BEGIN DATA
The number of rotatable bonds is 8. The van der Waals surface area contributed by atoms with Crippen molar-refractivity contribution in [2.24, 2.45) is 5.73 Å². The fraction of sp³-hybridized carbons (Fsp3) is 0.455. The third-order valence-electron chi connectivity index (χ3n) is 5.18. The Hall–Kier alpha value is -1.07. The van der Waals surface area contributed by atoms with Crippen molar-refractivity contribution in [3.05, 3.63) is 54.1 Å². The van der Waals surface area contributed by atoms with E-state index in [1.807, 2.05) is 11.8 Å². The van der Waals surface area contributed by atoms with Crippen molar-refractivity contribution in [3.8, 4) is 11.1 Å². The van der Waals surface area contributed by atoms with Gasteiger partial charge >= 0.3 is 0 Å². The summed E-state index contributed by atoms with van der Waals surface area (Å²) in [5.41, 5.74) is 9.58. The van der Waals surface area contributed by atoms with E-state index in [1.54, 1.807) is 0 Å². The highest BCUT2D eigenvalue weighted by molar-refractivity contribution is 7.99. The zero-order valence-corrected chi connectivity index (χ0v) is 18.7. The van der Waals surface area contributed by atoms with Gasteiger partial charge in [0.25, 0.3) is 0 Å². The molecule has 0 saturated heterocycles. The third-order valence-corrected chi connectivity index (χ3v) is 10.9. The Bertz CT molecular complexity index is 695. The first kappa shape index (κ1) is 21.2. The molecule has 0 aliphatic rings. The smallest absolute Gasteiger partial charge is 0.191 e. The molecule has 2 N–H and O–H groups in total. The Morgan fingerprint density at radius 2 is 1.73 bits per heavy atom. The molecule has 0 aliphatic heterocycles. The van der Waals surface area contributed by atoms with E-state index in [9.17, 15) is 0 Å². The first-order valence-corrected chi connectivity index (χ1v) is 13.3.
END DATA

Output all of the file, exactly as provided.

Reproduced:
The number of rotatable bonds is 8. The van der Waals surface area contributed by atoms with Crippen molar-refractivity contribution in [2.24, 2.45) is 5.73 Å². The fraction of sp³-hybridized carbons (Fsp3) is 0.455. The third-order valence-electron chi connectivity index (χ3n) is 5.18. The Hall–Kier alpha value is -1.07. The van der Waals surface area contributed by atoms with Crippen molar-refractivity contribution in [3.05, 3.63) is 54.1 Å². The van der Waals surface area contributed by atoms with E-state index in [1.807, 2.05) is 11.8 Å². The van der Waals surface area contributed by atoms with Crippen molar-refractivity contribution in [3.8, 4) is 11.1 Å². The van der Waals surface area contributed by atoms with Gasteiger partial charge >= 0.3 is 0 Å². The summed E-state index contributed by atoms with van der Waals surface area (Å²) in [5.41, 5.74) is 9.58. The van der Waals surface area contributed by atoms with E-state index in [1.54, 1.807) is 0 Å². The highest BCUT2D eigenvalue weighted by molar-refractivity contribution is 7.99. The zero-order valence-corrected chi connectivity index (χ0v) is 18.7. The van der Waals surface area contributed by atoms with Gasteiger partial charge in [0.25, 0.3) is 0 Å². The molecule has 0 saturated heterocycles. The third-order valence-corrected chi connectivity index (χ3v) is 10.9. The Bertz CT molecular complexity index is 695. The first kappa shape index (κ1) is 21.2. The molecule has 0 aliphatic rings. The smallest absolute Gasteiger partial charge is 0.191 e. The molecule has 2 N–H and O–H groups in total. The Morgan fingerprint density at radius 2 is 1.73 bits per heavy atom. The molecule has 0 aliphatic heterocycles. The van der Waals surface area contributed by atoms with E-state index in [9.17, 15) is 0 Å². The first-order valence-corrected chi connectivity index (χ1v) is 13.3.